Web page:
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GOP Candidate Broke the State’s Financial Disclosure Requirement, Say Officials

(WCAX) MONTPELIER, Vt. Republican candidate for lieutenant governor, according to Vermont election officials, appears to be breaking the law.

Candidates for statewide office must declare their income under a 2017 state law, but they claim Greg Thayer of Rutland appears to be breaking that rule.

According to Vermont law, candidates for statewide office must submit their most current 1040 IRS form.

In contravention of state law, Greg Thayer, a self-employed accountant running for lieutenant governor in the Republican primary, is accused by officials of turning in his 1040 earlier this month with his income erased.

Calvin Cutler, a reporter: Do you intend to submit a new 1040?

Mr Greg Thayer That choice has not yet been made. There have been several events, some of which relate to topics we already knew or were attempting to understand.

Thayer claims that when dealing with a death in the family, he was informed when he submitted his financial report redactions that they were acceptable.

In retrospect, perhaps the advice I received—which I will redact—was poor, he claimed. Thayer continues by saying that he is considering abiding by the law.


Candidates may omit information about their dependents as well as their signature and Social Security number. There are no fines or penalties imposed by the state law.

Jim Condos, the Democratic Secretary of State for Vermont, claims that the statute promotes transparency.

What potential financial conflicts or financial influences might their position in this public office cause, he asked. According to Condos, the law has to be strengthened and given more consequences.

A state-wide code of ethics was adopted by Vermont lawmakers last year. Ethics regulations, according to Castleton University political science professor Rich Clark, are essential for fostering public confidence in the government.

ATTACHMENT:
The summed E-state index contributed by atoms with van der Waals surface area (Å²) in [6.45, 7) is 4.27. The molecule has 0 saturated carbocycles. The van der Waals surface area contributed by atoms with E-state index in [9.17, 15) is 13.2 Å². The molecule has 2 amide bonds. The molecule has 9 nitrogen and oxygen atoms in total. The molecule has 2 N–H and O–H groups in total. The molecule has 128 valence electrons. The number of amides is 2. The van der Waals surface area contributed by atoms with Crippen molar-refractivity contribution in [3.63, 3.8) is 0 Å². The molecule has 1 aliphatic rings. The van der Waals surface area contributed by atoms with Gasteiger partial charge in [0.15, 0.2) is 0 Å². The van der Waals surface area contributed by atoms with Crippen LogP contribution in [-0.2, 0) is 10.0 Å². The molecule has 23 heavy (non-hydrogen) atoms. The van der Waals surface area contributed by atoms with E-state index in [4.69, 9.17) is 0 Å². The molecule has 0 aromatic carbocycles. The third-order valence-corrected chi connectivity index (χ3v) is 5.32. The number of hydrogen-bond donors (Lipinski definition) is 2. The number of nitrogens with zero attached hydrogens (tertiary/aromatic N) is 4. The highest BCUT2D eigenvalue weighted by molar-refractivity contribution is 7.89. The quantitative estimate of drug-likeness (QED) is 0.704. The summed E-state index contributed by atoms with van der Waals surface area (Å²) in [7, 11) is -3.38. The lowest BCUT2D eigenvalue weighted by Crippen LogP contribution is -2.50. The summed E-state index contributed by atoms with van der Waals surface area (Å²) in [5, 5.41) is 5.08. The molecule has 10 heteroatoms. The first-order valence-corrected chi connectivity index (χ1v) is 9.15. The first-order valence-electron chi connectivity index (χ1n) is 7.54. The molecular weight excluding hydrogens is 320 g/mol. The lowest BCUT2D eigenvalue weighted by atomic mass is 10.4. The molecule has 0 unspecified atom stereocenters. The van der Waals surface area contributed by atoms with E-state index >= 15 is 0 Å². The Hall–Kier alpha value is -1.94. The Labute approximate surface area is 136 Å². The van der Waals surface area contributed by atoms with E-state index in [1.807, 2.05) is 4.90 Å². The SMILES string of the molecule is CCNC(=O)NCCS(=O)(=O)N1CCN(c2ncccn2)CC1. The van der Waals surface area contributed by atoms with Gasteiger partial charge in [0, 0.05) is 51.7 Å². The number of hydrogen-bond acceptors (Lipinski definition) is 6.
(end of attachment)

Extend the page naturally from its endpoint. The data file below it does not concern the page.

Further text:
The economy and political systems “tend to grind to a halt” without a high level of confidence, he claimed. Some Americans have had a distrust of government, according to Clark, since the country’s founding. But the whole thing usually falls apart when scepticism develops into cynicism.

The Democratic Secretary of State for Vermont, Jim Condos, asserts that the law encourages openness.

He inquired as to what potential financial conflicts or influences their position in this public office would bring about. Condos contends that the law has to be reinforced and given more severe penalties.

The Vermont legislature passed a statewide code of ethics last year. Rich Clark, a political science professor at Castleton University, believes that ethics laws are crucial for boosting public confidence in the government.

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Thayer acknowledges the value of transparency and maintains his lack of any conflicts of interest, but he believes Vermont should concentrate on issues related to housing, the economy, energy, and schools.

We have a lot of things to do, and that isn’t high on the priority list. For the people,” he remarked, referring to the priority list.

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